Tributes have been paid to Lord Martin of Springburn, former Speaker of the House of Commons, who died yesterday.
The 72-year-old died in the early hours after a short illness, his son Paul Martin, a former MSP, confirmed.
Mr Martin said: “He passed away early this morning after a period of short illness. He passed away peacefully with his family.”
Labour Leader Jeremy Corbyn offered his condolences, saying he was “very sorry” to hear the news.
John Bercow, the current House of Commons Speaker, said: “I’m very sorry to hear this news.
“Michael was a decent, public-spirited man who had a real care and concern for members, their staff and the staff of the house.
“He was a good campaigner and both passionate about and proud of his roots. He also had a great sense of humour.
“On a personal level, he was always very kind to me. I still remember the lovely letter of congratulations he sent to me after my election as Speaker.
“My deepest sympathies go out to Mary, his children and grandchildren.”
READ MORE: Lord Martin of Springburn, former House of Commons speaker, dies aged 72
Disparagingly dubbed “Gorbals Mick” by some because of his Glaswegian accent, he was described as an “authentic working class” voice in the House of Commons by current Scottish Labour leader Richard Leonard.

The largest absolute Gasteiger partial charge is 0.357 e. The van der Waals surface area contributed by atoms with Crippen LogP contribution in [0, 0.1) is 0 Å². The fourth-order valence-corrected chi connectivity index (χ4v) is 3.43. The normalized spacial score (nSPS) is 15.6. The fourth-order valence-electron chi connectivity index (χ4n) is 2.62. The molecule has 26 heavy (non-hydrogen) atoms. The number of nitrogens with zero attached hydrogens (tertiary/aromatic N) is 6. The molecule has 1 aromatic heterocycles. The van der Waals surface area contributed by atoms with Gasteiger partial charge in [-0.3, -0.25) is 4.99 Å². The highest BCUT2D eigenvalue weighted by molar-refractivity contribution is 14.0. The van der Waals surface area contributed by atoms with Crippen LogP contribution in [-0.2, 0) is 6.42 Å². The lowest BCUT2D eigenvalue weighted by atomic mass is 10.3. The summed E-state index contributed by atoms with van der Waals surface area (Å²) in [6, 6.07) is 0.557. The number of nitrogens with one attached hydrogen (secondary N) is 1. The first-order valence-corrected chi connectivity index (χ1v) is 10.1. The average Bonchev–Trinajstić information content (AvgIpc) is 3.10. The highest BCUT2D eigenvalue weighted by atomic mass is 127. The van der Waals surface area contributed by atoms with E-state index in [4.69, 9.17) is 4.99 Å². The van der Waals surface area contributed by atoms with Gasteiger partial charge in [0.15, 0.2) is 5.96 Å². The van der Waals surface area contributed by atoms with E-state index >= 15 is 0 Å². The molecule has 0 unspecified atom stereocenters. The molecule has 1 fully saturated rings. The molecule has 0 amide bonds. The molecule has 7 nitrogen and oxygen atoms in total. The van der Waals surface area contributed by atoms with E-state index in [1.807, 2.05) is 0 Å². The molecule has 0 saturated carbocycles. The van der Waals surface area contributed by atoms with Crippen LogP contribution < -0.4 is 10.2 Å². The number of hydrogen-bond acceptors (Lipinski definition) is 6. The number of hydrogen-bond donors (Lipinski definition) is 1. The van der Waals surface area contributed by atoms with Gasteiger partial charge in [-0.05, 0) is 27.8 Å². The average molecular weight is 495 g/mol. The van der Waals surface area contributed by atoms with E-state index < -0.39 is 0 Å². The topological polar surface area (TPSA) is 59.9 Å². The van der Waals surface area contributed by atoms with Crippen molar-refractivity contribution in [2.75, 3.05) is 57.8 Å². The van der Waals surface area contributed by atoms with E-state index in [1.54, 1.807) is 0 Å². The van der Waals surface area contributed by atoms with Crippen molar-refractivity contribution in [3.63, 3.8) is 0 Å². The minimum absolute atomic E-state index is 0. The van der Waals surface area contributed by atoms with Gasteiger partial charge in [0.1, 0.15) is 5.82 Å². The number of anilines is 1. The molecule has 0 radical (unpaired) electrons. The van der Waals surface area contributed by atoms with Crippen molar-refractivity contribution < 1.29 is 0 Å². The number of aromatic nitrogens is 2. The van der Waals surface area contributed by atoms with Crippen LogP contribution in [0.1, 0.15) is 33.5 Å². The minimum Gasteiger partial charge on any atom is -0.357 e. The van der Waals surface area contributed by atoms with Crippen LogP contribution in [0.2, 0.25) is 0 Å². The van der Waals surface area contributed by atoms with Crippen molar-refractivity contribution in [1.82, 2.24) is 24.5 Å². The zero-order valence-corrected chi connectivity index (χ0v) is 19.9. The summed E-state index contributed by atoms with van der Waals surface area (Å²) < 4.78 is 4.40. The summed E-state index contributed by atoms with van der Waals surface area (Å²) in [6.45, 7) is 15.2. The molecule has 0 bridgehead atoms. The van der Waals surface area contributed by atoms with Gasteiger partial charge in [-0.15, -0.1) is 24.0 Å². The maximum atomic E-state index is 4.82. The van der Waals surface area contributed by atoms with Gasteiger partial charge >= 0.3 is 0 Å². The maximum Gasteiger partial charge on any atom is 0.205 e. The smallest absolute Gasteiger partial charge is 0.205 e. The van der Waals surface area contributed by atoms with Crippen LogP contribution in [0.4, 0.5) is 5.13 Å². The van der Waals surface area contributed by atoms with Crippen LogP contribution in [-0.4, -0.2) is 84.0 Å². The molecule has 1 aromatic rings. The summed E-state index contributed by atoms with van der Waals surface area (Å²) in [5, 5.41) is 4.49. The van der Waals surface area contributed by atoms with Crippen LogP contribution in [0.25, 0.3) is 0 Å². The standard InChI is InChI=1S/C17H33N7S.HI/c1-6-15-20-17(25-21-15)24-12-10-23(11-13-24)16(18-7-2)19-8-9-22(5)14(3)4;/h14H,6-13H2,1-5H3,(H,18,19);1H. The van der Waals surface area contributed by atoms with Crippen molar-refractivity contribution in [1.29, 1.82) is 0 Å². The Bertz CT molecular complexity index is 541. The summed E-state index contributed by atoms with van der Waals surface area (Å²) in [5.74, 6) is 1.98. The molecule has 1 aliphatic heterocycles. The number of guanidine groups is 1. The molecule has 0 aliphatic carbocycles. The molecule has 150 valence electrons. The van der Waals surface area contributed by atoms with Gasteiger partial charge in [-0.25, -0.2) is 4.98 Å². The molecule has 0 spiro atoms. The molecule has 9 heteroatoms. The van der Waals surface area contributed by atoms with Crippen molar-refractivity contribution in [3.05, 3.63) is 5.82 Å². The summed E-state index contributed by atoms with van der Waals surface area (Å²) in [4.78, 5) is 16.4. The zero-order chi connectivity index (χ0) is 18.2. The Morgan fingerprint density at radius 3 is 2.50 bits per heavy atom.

Former prime minister Gordon Brown said Lord Martin will be “sorely missed”, adding: “I knew him as a successful young trade union organiser, a dedicated member of Parliament, a conscientious Speaker of the House of Commons and latterly as a member of the House of Lords and no matter the position he occupied, he never forgot the debt he owed to his upbringing and the people he had been elected to serve.”
Michael Martin – latterly Lord Martin of Springburn, after the Glasgow constituency he represented from 1979 to 2005 – was Speaker from 2000 to 2009.
In October that year, the former Labour MP joined his predecessor as Speaker, Baroness Boothroyd, on the crossbenches. Although by tradition the Speaker is elevated to the Lords, the decision to grant Lord Martin’s peerage proved controversial, with some speculation the honour should be withheld.
When he was Speaker, he was criticised for leading efforts to block the publication of MPs’ expenses, and for his handling of the affair once the revelations began.
He was the first Speaker to be forced to resign – over the expenses issue – in 300 years.